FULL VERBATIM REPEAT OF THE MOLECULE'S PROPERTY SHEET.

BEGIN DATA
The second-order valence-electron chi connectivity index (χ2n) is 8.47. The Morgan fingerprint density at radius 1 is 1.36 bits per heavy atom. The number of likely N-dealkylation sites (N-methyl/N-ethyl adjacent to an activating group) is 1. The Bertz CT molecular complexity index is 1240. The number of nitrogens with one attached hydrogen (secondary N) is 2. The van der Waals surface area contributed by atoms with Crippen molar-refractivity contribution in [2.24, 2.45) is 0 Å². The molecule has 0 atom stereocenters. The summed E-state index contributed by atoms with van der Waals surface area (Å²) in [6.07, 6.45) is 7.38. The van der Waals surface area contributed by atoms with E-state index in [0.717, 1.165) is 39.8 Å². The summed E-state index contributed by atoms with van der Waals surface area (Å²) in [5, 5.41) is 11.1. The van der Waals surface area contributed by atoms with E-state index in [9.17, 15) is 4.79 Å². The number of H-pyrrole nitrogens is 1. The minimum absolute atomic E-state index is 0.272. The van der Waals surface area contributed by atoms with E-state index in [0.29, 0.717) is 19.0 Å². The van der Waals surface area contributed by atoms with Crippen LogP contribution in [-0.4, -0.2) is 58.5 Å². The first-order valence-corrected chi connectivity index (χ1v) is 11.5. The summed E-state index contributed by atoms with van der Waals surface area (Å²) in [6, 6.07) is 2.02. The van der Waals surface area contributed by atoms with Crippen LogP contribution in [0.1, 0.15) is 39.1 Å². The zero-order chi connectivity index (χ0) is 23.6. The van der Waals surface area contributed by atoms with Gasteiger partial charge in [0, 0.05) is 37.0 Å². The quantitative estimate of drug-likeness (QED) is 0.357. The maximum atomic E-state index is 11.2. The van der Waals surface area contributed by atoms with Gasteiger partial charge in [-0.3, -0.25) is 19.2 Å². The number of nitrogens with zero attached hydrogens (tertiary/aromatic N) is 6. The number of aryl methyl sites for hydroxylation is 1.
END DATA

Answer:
The second-order valence-electron chi connectivity index (χ2n) is 8.47. The Morgan fingerprint density at radius 1 is 1.36 bits per heavy atom. The number of likely N-dealkylation sites (N-methyl/N-ethyl adjacent to an activating group) is 1. The Bertz CT molecular complexity index is 1240. The number of nitrogens with one attached hydrogen (secondary N) is 2. The van der Waals surface area contributed by atoms with Crippen molar-refractivity contribution in [2.24, 2.45) is 0 Å². The molecule has 0 atom stereocenters. The summed E-state index contributed by atoms with van der Waals surface area (Å²) in [6.07, 6.45) is 7.38. The van der Waals surface area contributed by atoms with E-state index in [0.717, 1.165) is 39.8 Å². The summed E-state index contributed by atoms with van der Waals surface area (Å²) in [5, 5.41) is 11.1. The van der Waals surface area contributed by atoms with E-state index in [9.17, 15) is 4.79 Å². The number of H-pyrrole nitrogens is 1. The minimum absolute atomic E-state index is 0.272. The van der Waals surface area contributed by atoms with E-state index in [0.29, 0.717) is 19.0 Å². The van der Waals surface area contributed by atoms with Crippen LogP contribution in [-0.4, -0.2) is 58.5 Å². The first-order valence-corrected chi connectivity index (χ1v) is 11.5. The summed E-state index contributed by atoms with van der Waals surface area (Å²) in [6, 6.07) is 2.02. The van der Waals surface area contributed by atoms with Crippen LogP contribution in [0.1, 0.15) is 39.1 Å². The zero-order chi connectivity index (χ0) is 23.6. The van der Waals surface area contributed by atoms with Gasteiger partial charge in [0, 0.05) is 37.0 Å². The quantitative estimate of drug-likeness (QED) is 0.357. The maximum atomic E-state index is 11.2. The van der Waals surface area contributed by atoms with Gasteiger partial charge in [-0.3, -0.25) is 19.2 Å². The number of nitrogens with zero attached hydrogens (tertiary/aromatic N) is 6. The number of aryl methyl sites for hydroxylation is 1.